People, it’s barely even seven o’clock in the morning and I have already had a cat dangling from my bare boob by one claw. Not that there’s an acceptable hour of the day to find a cat’s whole body dangling from a claw in your bare chest, but at least, in the evening, after a few drinks, if you look down and find a cat embedded in your chest, you can just assume you fell in with some animal-loving inverted-suspenders. Or that you are merely a means to an end for cats who enjoy suspension.

But first thing in the morning? When you’re standing in on the garage steps in nothing but your nightie?

I now see why firemen wear their whole uniforms when they rescue cats.

Anyway, there’s not much to tell.  I was driving home last night, as I am wont to do, cruising from 5 Points over to Dickerson, across Trinity and up White’s Creek Pike, just me and the dark, interrupted occasionally by the lights from the signs of clumps of businesses, listening to Left Lane Cruiser, which is a band I should say more about, but won’t, just feeling like it was the kind of night where you hope to run into old women with cigarette creases at their bright red lips and men with oil deep in the folds of their hands.

I did not run into those folks, but I also couldn’t get my car in the garage, which apparently meant that the cat could not get down from the storage area above where the car goes. Normally, he just leaps from there, onto the roof of the car, and right down my windshield into the house. But this morning, he could not do that, because my car was still mostly in the driveway, at a strange angle with only the front right headlight actually in the garage.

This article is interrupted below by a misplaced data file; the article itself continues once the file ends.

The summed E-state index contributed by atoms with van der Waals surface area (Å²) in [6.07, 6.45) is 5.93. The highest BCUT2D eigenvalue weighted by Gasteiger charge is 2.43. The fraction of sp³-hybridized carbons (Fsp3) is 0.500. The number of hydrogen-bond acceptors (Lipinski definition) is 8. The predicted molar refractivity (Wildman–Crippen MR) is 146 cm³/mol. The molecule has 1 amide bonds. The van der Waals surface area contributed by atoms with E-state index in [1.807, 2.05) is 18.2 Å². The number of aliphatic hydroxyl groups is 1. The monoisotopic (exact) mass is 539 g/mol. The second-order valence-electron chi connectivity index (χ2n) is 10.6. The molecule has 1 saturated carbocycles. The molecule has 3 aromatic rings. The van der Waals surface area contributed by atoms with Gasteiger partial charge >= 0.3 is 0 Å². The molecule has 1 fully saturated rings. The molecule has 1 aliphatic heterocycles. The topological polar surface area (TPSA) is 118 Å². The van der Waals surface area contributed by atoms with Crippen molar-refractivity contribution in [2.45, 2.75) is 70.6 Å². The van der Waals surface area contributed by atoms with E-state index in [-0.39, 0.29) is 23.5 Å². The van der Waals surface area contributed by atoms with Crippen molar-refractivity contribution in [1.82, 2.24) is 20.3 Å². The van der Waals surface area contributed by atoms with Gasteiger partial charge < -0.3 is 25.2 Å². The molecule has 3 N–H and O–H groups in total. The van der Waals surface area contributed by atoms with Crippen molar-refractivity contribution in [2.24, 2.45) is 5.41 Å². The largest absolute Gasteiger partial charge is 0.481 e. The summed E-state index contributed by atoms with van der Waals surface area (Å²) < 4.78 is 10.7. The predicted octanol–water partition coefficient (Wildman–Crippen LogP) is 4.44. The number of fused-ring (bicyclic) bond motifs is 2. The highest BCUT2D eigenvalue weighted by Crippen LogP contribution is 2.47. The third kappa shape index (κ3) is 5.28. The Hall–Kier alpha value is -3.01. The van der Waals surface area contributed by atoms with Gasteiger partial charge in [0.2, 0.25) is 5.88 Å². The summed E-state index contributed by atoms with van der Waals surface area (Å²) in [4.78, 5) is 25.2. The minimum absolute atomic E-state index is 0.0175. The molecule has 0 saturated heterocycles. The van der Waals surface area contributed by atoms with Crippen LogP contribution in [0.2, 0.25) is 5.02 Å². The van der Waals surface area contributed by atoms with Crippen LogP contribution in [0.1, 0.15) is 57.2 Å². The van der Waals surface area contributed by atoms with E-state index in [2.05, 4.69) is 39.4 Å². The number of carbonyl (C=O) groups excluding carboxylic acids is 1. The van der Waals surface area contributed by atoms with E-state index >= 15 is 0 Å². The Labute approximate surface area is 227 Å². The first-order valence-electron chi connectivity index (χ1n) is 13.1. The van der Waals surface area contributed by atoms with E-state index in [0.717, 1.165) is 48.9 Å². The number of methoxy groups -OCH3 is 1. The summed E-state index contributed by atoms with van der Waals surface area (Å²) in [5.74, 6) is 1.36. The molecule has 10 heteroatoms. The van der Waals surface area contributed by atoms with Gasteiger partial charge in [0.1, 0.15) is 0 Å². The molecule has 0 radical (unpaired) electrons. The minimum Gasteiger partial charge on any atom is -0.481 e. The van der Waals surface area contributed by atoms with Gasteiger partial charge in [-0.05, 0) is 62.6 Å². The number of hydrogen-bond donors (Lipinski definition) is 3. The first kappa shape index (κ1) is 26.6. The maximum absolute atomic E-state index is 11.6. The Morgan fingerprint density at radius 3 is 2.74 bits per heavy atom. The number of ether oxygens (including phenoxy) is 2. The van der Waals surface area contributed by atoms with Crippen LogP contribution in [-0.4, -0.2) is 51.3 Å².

So, I told him he would have to go onto the ledge over the outside door and then onto the outside door itself, where he would be close enough for me to grab and lift him down. Since this is the same cat that will go and fetch the dog when I need him to when it suits him, he understood the gist of what I was imparting.

However, since this is an animal with a brain the size of a walnut, once all paws were off the door, one paw was on my chest and almost instantly, that claw was sunk into my boob. And I, having a brain also the size of a walnut, immediately panicked and, people I am not even making this up, let go of the cat.

Yes, so for an incredibly stupid second, the whole weight of the cat was hanging from one claw embedded in my right boob.

It was sheer instinct.

Luckily, some even deeper, less stupid instinct grabbed back hold of the cat and lifted him up so that his claw could get loose from my flesh.

“Damn it,” I said, though it startled me, because I hadn’t realized I was going to say anything out loud at all, “I knew that was going to happen.”

But, of course, I did not.